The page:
I  brought the Polar OH1+ on this tour half expecting not to use it. But boy I was wrong. In fact, the worst thing I can say about the Polar OH1+ is that it's too comfortable. There have been days on tour when I would put it on in the morning and forget that I'm wearing it and therefore forgot to turn it on until the bike ride had already started! This is phenomenal, and never happened with the chest strap. The device doesn't have great battery life, but it always survived the day. I find myself using it much more than the traditional chest strap. Highly recommended.

Friday, August 09, 2019

Post Tour Review: Pixel 3A XL

For mother's day this year, I got Xiaoqin the Pixel 3A XL to upgrade her from the (still wonderful) Moto Z Play. Several items drove the upgrade:
  1. Much better camera. The debate for the trip we had was whether to pick up a Ricoh GR 3 or to upgrade her phone. The idea was that the phone would be used all the time, while a compact camera might not be gotten out except for special occasions like bicycle tours.
  2. More primary storage. I was concerned about the 64GB storage without additional add on SDcards, but I audited her Moto Z Play and discovered she wasn't using more than 64GB in total anyway. And having a simplified storage with less management was better. To augment the storage for movies while off-line, you can get a USB C flash drive to load it up with content. Unfortunately, this absolutely will not work if you're depending on streaming apps such as Google Movies or Amazon Prime video --- those insist on using your internal storage. And clearly, unless you intend to keep that USB C drive plugged in all the time, it's not going to work for music, either.
  3.  Improved processor, larger screen, and more RAM. In 2019, I'm discovering that 3GB of RAM just doesn't cut it any more.
The Moto Z Play wasn't waterproof, so that wasn't an issue, and it had a headphone jack as well, so both those issues were a push.

Let's start with the camera. In many situations, the camera provided great pictures:
This picture clearly benefited from the in-camera HDR processing, and the clarity and detail were obvious. I was very pleased by it. By the way, I tried RAW mode and couldn't get similar effects in lightroom from a RAW file, so my conclusion is that RAW mode is a waste of time on the Pixel 3a XL.
Some times, however, you get a pixelated mess, with no idea what happened and how to correct it. It wasn't predictable to me why certain pictures were fundamentally unusable. This didn't happen often, but it was glaring when it did. The Canon G7X II, by contrast always performed consistently, though for best results you needed to tweak the output in lightroom. When my G7X II died during the trip, the Pixel 3a XL became our primary camera. My Moto X4, by contrast, had horrible latency (5s to turn on the camera), and never showed any moments of brilliance.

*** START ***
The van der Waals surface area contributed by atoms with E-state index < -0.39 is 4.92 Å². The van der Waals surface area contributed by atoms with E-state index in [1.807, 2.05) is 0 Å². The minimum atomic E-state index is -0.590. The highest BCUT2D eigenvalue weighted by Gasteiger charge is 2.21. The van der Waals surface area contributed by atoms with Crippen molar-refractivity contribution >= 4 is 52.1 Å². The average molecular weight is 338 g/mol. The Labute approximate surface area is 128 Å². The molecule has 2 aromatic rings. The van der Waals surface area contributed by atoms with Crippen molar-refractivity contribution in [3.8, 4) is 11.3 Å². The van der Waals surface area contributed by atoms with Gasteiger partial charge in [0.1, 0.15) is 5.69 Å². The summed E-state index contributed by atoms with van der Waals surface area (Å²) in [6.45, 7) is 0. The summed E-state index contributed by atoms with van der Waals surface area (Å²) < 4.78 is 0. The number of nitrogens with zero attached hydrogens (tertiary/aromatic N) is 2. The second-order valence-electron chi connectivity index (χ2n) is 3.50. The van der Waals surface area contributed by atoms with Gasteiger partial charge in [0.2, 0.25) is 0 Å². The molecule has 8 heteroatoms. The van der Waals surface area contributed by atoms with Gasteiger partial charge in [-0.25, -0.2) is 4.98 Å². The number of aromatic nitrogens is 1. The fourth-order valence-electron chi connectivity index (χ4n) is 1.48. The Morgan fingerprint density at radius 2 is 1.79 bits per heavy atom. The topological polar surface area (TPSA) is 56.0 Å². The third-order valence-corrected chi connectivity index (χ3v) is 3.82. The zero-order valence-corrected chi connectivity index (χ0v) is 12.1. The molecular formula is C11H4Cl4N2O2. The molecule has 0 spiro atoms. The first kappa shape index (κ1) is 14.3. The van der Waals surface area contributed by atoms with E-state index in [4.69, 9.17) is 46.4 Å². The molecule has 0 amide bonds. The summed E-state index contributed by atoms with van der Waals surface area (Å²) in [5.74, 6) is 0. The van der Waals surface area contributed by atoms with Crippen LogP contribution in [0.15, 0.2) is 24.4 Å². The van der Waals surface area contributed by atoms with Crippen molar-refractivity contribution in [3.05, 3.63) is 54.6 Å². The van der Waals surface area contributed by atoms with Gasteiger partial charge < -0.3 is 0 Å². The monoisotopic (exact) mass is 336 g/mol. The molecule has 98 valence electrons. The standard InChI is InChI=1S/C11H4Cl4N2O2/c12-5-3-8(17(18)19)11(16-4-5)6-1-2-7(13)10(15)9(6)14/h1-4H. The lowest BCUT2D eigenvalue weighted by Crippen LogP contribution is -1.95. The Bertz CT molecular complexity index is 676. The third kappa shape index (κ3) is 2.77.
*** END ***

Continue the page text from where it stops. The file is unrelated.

The phone was always fast and never ran out of battery: despite my wife using Google Maps and turning on voice as her primary navigation (she turned up her nose at the Wahoo ELEMNT and never bothered to learn how to use it), it always survived to get to the hotel. While my Moto X4 would turn off Google Maps whenever I tried to take a picture, her phone never did that. The phone wasn't waterproof, but when we got caught in a thunderstorm all that needed to happen was that the phone went into a zipper in a waterproof rain jacket, and never came out again until after rain was over.

The phone is also light, much lighter than my Moto X4. Some people actually consider this a negative, but a cyclist who weighs every gram will not complain about reducing weight.

I'm usually vocal about my disdain for Google phones by being a poor imitation of an iPhone (no SD card expansion, no headphone jack, expensive storage options, all point to someone at Google HQ suffering from Apple Envy), but the Pixel 3a XL by bringing back the headphone jack and providing a lower entry price (we paid $479 but got a $100 gift card during the B&H promotion), I can actually recommend the Pixel 3a XL. If prices drop sufficiently I might be tempted to replace my Moto X4 with one.

Thursday, August 08, 2019

Tour Across Bavaria: Thoughts

One big thought that crossed my mind in April and before the trip was "How young is too young to go touring?" Now I've heard of people who've taken their toddlers on a bicycle tour in a trailer, but Bowen had raised such a ruckus in a day ride in the bike trailer that we never even tried. Bowen did so well on his first bicycle tour that I thought that if he'd been tall enough at age 4 he would have thoroughly enjoyed it. Boen at age 4 was physically tall enough to ride on the back of the triplet without the kid-back stoker kit. During the Spring tour, he didn't fall asleep even once on the triplet, so I thought he was ready.